Updated 15 July 2014

WHO issues guidelines on radiation exposure

In the wake of Japan's nuclear crisis, WHO issued fresh guidelines on how to minimise exposure to radiation that can cause cancers, especially in children and young adults.

In the wake of Japan's nuclear crisis, the World Health Organisation (WHO) issued fresh guidelines on how to minimise exposure to radiation that can cause cancers, especially in children and young adults.

The United Nations agency said measures taken by Japan so far meet its public health recommendations, including evacuating people within 20 km of the crippled Fukushima nuclear power plant and asking those within 30 km to stay indoors.

There was no indication of food safety risks due to imports of food products from Japan. It was also unlikely food production or harvesting in the affected area was taking place, but it said crops and livestock in the area should be protected.

List of the main WHO recommendations:

  • The main radionuclides released in a nuclear power plant accident are radioactive caesium and radioactive iodine. "Members of the public may be exposed directly to such radionuclides in the suspended air or if food and drink are contaminated by such materials," the WHO said.
  • If radioactive iodine is breathed in or swallowed, it will concentrate in the thyroid gland and increase the risk of thyroid cancer. This risk can be lowered by taking potassium iodide pills which saturate the thyroid gland and help prevent the uptake of the radioactive material. "When given before or shortly after exposure, this step can reduce the risk of cancer in the long term," it said. National authorities are best placed to determine if it is warranted to take the tablets.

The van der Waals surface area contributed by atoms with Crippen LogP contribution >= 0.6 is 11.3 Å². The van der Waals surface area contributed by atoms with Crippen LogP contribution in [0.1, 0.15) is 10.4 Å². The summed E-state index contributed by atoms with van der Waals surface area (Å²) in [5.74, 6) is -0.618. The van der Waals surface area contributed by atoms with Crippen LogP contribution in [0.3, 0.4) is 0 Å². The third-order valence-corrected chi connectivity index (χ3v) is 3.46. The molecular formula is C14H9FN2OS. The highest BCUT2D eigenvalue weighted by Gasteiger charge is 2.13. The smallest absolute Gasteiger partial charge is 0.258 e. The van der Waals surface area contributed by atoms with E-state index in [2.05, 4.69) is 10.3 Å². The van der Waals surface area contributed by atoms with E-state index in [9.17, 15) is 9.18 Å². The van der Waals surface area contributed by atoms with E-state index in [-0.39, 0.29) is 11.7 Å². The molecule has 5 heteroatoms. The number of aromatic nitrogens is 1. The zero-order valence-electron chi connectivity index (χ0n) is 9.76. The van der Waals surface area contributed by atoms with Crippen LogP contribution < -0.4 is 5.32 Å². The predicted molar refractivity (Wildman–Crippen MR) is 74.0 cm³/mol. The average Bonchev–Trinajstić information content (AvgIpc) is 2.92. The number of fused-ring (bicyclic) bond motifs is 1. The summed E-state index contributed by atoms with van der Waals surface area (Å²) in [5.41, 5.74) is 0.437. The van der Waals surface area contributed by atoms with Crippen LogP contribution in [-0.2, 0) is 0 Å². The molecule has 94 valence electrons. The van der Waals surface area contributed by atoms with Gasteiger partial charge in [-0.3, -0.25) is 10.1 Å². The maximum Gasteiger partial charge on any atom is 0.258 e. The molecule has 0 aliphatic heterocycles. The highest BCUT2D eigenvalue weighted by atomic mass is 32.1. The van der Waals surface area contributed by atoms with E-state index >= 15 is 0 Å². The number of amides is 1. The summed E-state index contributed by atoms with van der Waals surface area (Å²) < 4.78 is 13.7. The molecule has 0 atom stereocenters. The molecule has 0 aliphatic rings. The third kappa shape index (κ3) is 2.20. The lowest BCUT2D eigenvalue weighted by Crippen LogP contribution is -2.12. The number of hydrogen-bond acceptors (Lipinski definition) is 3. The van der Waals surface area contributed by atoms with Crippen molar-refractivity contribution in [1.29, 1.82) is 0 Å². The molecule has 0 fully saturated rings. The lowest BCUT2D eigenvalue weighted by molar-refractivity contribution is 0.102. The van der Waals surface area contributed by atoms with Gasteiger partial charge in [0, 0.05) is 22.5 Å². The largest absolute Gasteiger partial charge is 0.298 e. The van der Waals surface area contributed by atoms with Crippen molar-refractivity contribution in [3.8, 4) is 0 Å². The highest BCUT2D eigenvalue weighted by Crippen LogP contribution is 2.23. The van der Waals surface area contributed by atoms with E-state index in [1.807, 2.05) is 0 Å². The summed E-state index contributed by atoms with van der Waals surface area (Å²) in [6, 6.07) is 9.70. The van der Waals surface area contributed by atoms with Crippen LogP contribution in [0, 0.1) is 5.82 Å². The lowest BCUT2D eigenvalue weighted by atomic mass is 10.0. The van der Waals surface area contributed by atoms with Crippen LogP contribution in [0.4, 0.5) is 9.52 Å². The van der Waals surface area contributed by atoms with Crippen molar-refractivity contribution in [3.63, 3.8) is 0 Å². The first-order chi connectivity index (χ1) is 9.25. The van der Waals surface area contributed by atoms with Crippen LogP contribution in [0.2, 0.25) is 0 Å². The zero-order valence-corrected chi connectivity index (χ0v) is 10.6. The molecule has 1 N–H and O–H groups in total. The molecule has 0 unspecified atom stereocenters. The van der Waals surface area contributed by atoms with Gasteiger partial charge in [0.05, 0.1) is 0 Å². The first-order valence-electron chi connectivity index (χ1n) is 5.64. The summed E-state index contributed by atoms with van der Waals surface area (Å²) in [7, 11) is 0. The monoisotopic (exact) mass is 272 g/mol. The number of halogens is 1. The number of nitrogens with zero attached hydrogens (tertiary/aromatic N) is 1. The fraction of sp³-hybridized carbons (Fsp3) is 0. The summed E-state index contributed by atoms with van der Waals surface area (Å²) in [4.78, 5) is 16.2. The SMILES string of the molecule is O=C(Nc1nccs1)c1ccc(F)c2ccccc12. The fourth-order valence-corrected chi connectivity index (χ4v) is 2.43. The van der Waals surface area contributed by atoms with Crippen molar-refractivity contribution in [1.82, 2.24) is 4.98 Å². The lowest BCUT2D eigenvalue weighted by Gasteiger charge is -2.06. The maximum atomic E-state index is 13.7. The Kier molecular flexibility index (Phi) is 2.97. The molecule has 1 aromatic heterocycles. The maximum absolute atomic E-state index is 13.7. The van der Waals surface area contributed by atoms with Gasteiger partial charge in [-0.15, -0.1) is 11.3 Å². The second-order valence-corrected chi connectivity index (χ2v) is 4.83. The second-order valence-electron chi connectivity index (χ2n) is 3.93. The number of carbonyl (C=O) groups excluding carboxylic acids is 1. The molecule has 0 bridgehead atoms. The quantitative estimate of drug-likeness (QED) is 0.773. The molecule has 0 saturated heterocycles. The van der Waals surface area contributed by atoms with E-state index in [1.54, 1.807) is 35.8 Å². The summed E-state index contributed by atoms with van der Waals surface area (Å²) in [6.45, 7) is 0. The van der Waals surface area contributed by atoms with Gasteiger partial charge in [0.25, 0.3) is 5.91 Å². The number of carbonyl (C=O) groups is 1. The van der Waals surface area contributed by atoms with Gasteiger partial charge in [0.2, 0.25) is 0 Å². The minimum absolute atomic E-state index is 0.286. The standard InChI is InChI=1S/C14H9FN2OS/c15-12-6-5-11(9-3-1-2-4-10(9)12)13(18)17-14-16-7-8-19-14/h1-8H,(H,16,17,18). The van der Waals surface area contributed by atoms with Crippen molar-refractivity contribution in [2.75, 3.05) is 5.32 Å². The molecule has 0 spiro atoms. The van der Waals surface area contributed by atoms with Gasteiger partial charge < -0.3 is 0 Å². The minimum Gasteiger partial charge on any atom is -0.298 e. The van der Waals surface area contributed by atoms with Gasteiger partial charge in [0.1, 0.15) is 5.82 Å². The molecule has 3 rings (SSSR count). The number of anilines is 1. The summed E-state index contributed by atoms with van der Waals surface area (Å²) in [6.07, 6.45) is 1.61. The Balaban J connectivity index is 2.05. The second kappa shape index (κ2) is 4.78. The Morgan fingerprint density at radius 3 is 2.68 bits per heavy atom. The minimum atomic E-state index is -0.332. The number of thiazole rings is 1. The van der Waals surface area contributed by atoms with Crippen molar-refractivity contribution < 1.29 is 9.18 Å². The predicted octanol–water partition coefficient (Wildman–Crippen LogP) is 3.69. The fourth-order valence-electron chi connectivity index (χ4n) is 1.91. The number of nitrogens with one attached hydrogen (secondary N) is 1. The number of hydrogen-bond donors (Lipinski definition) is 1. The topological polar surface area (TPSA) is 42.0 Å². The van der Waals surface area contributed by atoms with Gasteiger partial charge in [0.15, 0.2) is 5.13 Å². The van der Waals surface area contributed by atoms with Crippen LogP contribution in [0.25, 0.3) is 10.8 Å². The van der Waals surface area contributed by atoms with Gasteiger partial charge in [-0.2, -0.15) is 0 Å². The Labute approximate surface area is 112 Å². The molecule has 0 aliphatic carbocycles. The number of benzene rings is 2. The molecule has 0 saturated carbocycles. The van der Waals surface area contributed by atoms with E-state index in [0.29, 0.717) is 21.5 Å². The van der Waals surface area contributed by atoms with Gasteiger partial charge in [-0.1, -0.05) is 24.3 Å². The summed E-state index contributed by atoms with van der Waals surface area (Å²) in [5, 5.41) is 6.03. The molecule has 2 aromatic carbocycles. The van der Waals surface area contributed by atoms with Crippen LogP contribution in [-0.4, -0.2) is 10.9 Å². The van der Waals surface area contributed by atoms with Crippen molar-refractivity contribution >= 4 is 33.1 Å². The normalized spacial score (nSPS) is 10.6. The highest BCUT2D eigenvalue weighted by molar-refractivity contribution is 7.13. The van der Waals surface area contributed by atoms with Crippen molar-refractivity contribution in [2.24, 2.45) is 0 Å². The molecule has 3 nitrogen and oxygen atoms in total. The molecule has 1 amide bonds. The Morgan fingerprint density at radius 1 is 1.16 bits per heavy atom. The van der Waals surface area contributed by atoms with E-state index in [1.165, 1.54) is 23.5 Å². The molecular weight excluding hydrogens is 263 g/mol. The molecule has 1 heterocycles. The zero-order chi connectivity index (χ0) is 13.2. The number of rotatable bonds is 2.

• If a dose of radiation exceeds a certain threshold level, then it can produce skin redness, hair loss, radiation burns and acute radiation syndrome. Due to their work, rescuers and nuclear power plant workers may be exposed to higher radiation doses than the general population.
  • Exposure to radiation can increase the risk of cancer. Among the survivors in Japan of US atomic bombs dropped in August 1945, the risk of leukaemia increased a few years after radiation exposure, while the risks of other cancers increased more than 10 years after the exposure.
  • The risk of thyroid cancer following radiation exposure is higher in children and young adults.
  • If warranted, steps such as restricting the consumption of vegetables and dairy products produced in the vicinity of the power plant can also reduce exposure.
  • "If you are coming indoors after radiation exposure, undress in the doorway to avoid further contamination in your home or shelter. Remove clothing and shoes and place them in a plastic bag. Seal the bag and place it in a safe location, away from living areas, children, and pets," it said.
  • "Shower or bathe with warm, not scalding hot, water and soap. Notify authorities that you may have contaminated clothing and personal belongings to be handled appropriately and disposed of according to accepted national procedures," the WHO said.
  • "If you are advised to stay indoors, you should find the safest room in your house or office building that has no windows or doors. Ventilation systems, such as heating and cooling systems, should be shut down," the agency said.
  • Foods can be contaminated with radioactive materials as a result of a nuclear or radiological emergency. "The surface of foods like fruits and vegetables or animal feed can become radioactive by deposit of radioactive materials falling on it from the air or through rain water."
  • Over time, radioactivity can also build up within food, as radionuclides are transferred through soil into crops or animals or into rivers, lakes and the sea where fish and shellfish could take up the radionuclides.
  • "Radioactivity cannot contaminate food that is packaged; for example, tinned or plastic-wrapped food is protected from radioactivity as long as the food is sealed," the WHO said.
  • In the early stages of an emergency, and if it is safe to do so, vegetables and animal fodder can be protected with plastic sheets or tarpaulins. "Bring livestock in from pasture; move animals into a shed or barn. Harvest any ripe crops and place under cover," it said.
  • Avoid consumption of locally produced milk or vegetables, avoid slaughtering animals and avoid fishing, hunting or gathering mushrooms or other forest foods. (Reuters Health/ March 2011)

  Read more:
Japan crisis spurs iodide interest in US
How nations are tackling nuclear waste storage


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